Medicare Patient and Providers Act

Medicare Patient and Providers Act

Medical Billing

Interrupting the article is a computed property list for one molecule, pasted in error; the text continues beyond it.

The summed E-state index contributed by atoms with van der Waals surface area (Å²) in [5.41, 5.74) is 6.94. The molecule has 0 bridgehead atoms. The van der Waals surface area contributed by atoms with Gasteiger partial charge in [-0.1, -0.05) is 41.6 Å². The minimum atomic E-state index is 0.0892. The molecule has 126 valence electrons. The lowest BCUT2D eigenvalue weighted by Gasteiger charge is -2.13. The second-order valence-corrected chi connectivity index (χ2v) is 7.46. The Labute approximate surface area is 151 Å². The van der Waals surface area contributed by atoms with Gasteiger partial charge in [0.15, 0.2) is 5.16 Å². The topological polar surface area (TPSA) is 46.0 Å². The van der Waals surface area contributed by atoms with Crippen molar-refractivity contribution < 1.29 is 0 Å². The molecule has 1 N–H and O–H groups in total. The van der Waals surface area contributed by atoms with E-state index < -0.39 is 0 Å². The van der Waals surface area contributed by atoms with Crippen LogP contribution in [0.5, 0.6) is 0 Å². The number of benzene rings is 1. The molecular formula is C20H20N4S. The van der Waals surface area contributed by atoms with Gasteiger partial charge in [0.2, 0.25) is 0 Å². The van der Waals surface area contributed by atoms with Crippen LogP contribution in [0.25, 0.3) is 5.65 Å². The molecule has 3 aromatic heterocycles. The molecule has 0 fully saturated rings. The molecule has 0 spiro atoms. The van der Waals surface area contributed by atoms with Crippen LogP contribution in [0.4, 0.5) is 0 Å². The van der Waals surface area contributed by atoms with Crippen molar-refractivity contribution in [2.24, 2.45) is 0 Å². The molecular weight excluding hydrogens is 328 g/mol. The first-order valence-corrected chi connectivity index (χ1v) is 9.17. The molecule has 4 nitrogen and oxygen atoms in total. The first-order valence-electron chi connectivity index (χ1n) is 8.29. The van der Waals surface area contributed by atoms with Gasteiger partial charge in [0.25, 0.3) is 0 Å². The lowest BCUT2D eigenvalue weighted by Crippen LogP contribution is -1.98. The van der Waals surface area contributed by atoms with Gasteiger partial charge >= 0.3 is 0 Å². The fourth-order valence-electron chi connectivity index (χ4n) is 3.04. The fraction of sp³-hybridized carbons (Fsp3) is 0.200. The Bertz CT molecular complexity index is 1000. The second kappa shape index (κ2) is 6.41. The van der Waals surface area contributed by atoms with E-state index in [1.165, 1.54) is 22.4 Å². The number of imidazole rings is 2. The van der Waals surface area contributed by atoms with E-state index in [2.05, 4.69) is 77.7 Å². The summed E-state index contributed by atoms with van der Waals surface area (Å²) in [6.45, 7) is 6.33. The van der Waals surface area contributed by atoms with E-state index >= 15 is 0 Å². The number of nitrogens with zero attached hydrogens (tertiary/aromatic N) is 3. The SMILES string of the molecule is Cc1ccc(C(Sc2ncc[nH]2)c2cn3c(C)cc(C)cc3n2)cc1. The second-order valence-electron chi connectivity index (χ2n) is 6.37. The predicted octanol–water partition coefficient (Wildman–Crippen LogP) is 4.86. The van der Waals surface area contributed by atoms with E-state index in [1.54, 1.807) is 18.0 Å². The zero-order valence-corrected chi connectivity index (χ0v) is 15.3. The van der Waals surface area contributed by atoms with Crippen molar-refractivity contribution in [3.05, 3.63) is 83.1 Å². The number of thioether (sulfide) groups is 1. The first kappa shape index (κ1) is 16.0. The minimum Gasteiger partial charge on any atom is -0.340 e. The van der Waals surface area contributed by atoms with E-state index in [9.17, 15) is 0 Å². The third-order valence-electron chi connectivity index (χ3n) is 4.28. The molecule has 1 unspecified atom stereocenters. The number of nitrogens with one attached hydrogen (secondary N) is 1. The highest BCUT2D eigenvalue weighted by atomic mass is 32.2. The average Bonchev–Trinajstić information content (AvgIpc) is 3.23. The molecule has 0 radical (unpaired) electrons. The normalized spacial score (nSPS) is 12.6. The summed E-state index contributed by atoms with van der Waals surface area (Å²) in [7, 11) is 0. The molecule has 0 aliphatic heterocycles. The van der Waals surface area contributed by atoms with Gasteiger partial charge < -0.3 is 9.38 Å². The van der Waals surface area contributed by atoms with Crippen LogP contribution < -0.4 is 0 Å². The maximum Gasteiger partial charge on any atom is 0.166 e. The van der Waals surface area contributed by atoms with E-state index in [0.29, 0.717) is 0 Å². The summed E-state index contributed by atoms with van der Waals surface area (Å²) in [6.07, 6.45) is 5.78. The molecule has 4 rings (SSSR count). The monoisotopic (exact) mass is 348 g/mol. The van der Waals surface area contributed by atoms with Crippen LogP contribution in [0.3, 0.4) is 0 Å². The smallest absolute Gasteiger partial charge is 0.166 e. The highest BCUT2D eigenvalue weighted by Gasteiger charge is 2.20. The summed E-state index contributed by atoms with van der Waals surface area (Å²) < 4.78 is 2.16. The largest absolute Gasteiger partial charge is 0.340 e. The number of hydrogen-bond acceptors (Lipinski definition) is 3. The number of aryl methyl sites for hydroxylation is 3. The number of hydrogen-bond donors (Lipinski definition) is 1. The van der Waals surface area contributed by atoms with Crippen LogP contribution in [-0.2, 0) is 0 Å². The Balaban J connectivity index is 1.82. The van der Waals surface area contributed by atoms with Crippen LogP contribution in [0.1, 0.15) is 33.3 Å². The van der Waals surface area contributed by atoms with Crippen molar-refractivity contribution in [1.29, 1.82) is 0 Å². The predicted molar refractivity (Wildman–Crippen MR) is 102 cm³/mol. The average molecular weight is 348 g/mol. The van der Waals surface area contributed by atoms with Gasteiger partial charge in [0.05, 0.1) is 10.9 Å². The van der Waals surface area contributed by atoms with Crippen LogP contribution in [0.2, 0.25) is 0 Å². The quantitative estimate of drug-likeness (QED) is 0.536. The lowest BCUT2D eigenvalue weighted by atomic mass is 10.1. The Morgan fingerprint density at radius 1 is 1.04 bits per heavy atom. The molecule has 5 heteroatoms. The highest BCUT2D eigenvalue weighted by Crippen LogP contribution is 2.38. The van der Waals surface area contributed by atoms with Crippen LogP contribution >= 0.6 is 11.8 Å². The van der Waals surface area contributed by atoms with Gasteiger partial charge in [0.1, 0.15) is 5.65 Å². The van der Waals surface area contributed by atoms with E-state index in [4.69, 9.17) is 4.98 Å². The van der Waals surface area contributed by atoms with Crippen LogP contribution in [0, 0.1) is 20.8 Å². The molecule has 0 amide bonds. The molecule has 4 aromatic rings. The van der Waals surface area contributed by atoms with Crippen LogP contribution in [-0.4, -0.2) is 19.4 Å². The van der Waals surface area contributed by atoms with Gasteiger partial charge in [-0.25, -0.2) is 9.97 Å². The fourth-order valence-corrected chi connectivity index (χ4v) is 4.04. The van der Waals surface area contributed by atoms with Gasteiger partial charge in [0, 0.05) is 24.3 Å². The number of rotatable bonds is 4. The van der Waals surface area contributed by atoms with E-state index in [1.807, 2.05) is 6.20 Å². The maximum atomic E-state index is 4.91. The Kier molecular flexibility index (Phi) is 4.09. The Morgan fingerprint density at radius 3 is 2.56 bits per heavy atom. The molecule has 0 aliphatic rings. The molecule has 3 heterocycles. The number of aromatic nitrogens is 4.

A few months ago, Congress showed a strong sense of bi-partisanship. They quickly and overrode President Bush’s veto of a bill that affected the reimbursement of physicians by Medicare. The payments to doctors who participate in Medicare was set to decrease by 11% and many members of congress felt that this would decrease the number of doctors who participate in the Medicare Program.The original Medicare Bill was signed in 1965 and was primarily intended to provide medical insurance to Americans who were over sixty-five or affected by certain disabilities. The program is funded by the federal government and doctors do not have to participate in the Medicare program, but many do. Since its inception in 1965, the rate and way that doctors receive reimbursement for their services has changed many times.For the first 10 years payments to doctors were based off of the physicians regular rates. The government would reimburse the doctor for part of his charge and the doctor would then bill the patient for the rest.In mid-seventies, Congress voted to set a fixed annual inflation rate for the doctors payments. The payments increased at a fixed rate every year, which was based off of overall Medicare charges and called the Medicare Economic Index (MEI). This was aimed at slowing the rapidly rising costs of Medicare, but by 1984, the rate was still growing at a very fast rate, so Congress again voted to change the way doctors were reimbursed. For the next 7 years, doctors payments would be set by Congress.1992 brought a host of changes to the Medicare Program, including another change to the payment scale of doctors. The new payment scale was often referred to as the ‘physician fee schedule’ and was not so much designed to limit spending, but was instead aimed at distributing it more evenly between specialists. It took the MEI figures and adjusted them based off of the amount of patients that used each service. This plan, referred to as VPS, was short lived though, because it lead to sharp fluctuations in payments, so the payment scale was changed yet again in 1998.The new payment scale, called Sustainable Growth Rate (SGR), uses the overall state of the United States economy to figure the doctors payments. SGR is based off of four different factors. Included is the estimated change in doctors fees, the percentage of change in the number of Medicare recipients, the change in Medicare budget, and the gross domestic product (GDP.) The GDP is a metric that is used to measure the economic health of a country. By using these factors, SGR linked doctors payments directly to the health of the economy. When the country is healthy, doctors payments grow, but when the economy is in a slump, payments decease.Sustainable Growth Rate, by design, limits spending on payments to physicians. It was intended to ensure access to doctors service for all Medicare recipients, while controlling spending in much more controlled manner and limit the fluctuations that were persistent with VPS. Payments to doctors had increased annually by about 6.5%, but gradually slowed down, until in 2009 doctors payments were set to decrease by 11%. The bill that Bush vetoed was designed to stop this decrease. Within hours of Bush’s veto, both the House of Representatives and the Senate voted to override his veto and signed this Bill into Law.